Today I’m sharing my post on Five Minute Friday, a weekly link up from mom blogger Lisa-Jo Baker.
What is Five Minute Friday?
We write for five minutes flat. All on the same prompt that I post here at 1 minute past midnight EST ever Friday. And we connect on Twitter with the hashtag #FiveMinuteFriday
No extreme editing; no worrying about perfect grammar, font, or punctuation.
Unscripted. Unedited. Real.
Today’s prompt is, ‘CROWDS’
Mark is the gospel of the crowd.
News of him spreads on the inland winds, it’s in the fresh flow of water pulled from a deep well and on the tongue of every passing vagrant, rebel in hiding or woman cast out from her home. The sun sets and the day ends and still they gather, the whole town at his door because everyone is looking for Jesus. No time to eat or rest as the crowds collect and swarm, pressing in closer to hear or to touch him. People are travelling mile upon mile, step by humble step, over mountains, through ancient passes and in from the desert. Some come on crutches and other are carried, they’re tardy and weary, walking and running, the lost and the lame all searching for Jesus. No house can keep him, no town can hold him, no demon can stand him, no soul can contain him, not the words that he says not the things that he does. The whole thing now started, must run to its end.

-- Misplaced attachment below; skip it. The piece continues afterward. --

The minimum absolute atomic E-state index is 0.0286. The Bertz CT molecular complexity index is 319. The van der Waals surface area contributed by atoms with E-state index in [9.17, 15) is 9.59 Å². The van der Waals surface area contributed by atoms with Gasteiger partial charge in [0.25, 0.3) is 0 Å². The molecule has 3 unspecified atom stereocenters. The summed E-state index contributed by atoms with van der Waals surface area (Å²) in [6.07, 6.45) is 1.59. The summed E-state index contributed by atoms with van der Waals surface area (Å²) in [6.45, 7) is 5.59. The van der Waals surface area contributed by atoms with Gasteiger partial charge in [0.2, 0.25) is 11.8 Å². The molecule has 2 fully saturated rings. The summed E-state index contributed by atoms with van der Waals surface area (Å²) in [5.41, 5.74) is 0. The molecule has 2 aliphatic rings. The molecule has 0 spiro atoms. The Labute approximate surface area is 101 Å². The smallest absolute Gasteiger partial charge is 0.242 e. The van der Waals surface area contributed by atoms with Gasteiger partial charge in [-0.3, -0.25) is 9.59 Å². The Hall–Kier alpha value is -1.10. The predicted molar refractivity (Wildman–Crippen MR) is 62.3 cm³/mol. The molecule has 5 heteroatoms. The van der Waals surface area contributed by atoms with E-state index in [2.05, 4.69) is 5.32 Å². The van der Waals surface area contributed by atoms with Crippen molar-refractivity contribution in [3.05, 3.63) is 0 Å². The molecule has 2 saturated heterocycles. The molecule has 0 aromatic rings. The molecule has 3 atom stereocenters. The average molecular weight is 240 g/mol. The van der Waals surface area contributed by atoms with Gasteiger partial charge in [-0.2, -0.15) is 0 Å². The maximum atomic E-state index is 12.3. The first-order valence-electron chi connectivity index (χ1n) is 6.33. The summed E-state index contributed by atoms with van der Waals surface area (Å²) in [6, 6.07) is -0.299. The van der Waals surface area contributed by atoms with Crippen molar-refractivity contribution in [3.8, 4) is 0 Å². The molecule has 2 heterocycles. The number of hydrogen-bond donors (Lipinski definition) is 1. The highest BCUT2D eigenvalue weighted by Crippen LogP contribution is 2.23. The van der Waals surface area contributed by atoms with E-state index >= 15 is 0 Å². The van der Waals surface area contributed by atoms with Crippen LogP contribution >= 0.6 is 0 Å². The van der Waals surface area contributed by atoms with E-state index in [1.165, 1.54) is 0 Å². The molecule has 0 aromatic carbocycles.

There in the early morning whilst it is still dark, solitary on a boat, on a mountainside alone or secretly seeking sanctuary in the home of a friend, Jesus prayed:
“Our Father, thy will be done. Thy will be done and not mine.”
And Jesus is master of the crowd. No individual missed in the blurring of faces, in conflicting voices that battle attention, he fixes his gaze on the ones he came to save. Just the one.
A man with leprosy is made clean, a paralysed man lowered through the ceiling in front of Jesus is healed, five thousand are fed in a place called nowhere from a resource called nothing, a mute boy speaks, a blind man by the roadside receives his sight, a foreign woman from a far Northern place rushes home to find her troubled daughter now at peace.
At the Mount of Olives and entering Jerusalem the people of the spreading cloaks and branches on the road cry out and their voices horde and swell. In the temple courts amongst the money changers and religious elite time is running out and the greater crowds arrive for the Passover feast. A quiet room, in secret, Jesus gathers friends, just a few, to tell them what must pass. So that when the crowd cry, “Crucify Him’ and he’s as good as dead and gone, there’s still a few good men and women from amongst that crowd who can not quite give up on a solitary and lonely truth: the truth that surely this man was the Son of God.